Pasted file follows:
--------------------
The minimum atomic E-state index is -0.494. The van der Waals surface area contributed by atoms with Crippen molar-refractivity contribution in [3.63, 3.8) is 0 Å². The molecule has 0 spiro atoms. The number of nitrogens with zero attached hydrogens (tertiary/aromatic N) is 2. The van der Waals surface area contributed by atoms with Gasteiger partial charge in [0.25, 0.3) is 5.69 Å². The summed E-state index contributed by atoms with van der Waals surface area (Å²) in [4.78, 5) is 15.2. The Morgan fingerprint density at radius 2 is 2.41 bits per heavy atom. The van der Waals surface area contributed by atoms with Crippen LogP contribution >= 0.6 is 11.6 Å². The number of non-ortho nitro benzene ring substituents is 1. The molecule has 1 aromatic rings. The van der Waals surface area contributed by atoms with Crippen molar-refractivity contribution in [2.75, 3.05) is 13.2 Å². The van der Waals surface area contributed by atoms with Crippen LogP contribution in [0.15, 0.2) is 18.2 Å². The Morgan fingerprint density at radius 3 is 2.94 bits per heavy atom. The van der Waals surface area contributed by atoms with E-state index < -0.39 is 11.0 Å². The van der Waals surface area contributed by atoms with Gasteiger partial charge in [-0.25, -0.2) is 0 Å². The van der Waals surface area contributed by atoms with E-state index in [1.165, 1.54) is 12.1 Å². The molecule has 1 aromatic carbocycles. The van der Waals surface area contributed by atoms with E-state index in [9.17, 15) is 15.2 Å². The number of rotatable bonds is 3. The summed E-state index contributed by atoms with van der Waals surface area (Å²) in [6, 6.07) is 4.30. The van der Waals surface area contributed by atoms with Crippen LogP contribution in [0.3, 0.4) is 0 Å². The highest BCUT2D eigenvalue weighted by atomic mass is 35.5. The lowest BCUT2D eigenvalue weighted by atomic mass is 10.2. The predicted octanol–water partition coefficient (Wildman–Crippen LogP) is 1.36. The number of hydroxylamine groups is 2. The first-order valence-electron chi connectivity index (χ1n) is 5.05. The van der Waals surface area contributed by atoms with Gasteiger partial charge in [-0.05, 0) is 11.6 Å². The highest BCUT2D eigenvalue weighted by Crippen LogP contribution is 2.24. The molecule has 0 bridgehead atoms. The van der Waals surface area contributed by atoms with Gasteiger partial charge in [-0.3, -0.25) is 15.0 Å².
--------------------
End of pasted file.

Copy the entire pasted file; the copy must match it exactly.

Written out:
The minimum atomic E-state index is -0.494. The van der Waals surface area contributed by atoms with Crippen molar-refractivity contribution in [3.63, 3.8) is 0 Å². The molecule has 0 spiro atoms. The number of nitrogens with zero attached hydrogens (tertiary/aromatic N) is 2. The van der Waals surface area contributed by atoms with Gasteiger partial charge in [0.25, 0.3) is 5.69 Å². The summed E-state index contributed by atoms with van der Waals surface area (Å²) in [4.78, 5) is 15.2. The Morgan fingerprint density at radius 2 is 2.41 bits per heavy atom. The van der Waals surface area contributed by atoms with Crippen LogP contribution >= 0.6 is 11.6 Å². The number of non-ortho nitro benzene ring substituents is 1. The molecule has 1 aromatic rings. The van der Waals surface area contributed by atoms with Crippen molar-refractivity contribution in [2.75, 3.05) is 13.2 Å². The van der Waals surface area contributed by atoms with Crippen LogP contribution in [0.15, 0.2) is 18.2 Å². The Morgan fingerprint density at radius 3 is 2.94 bits per heavy atom. The van der Waals surface area contributed by atoms with E-state index < -0.39 is 11.0 Å². The van der Waals surface area contributed by atoms with Gasteiger partial charge in [-0.25, -0.2) is 0 Å². The van der Waals surface area contributed by atoms with E-state index in [1.165, 1.54) is 12.1 Å². The molecule has 1 aromatic carbocycles. The van der Waals surface area contributed by atoms with E-state index in [9.17, 15) is 15.2 Å². The number of rotatable bonds is 3. The summed E-state index contributed by atoms with van der Waals surface area (Å²) in [6, 6.07) is 4.30. The van der Waals surface area contributed by atoms with Crippen LogP contribution in [0.3, 0.4) is 0 Å². The highest BCUT2D eigenvalue weighted by atomic mass is 35.5. The lowest BCUT2D eigenvalue weighted by atomic mass is 10.2. The predicted octanol–water partition coefficient (Wildman–Crippen LogP) is 1.36. The number of hydroxylamine groups is 2. The first-order valence-electron chi connectivity index (χ1n) is 5.05. The van der Waals surface area contributed by atoms with Gasteiger partial charge in [-0.05, 0) is 11.6 Å². The highest BCUT2D eigenvalue weighted by Crippen LogP contribution is 2.24. The molecule has 0 bridgehead atoms. The van der Waals surface area contributed by atoms with Gasteiger partial charge in [-0.3, -0.25) is 15.0 Å².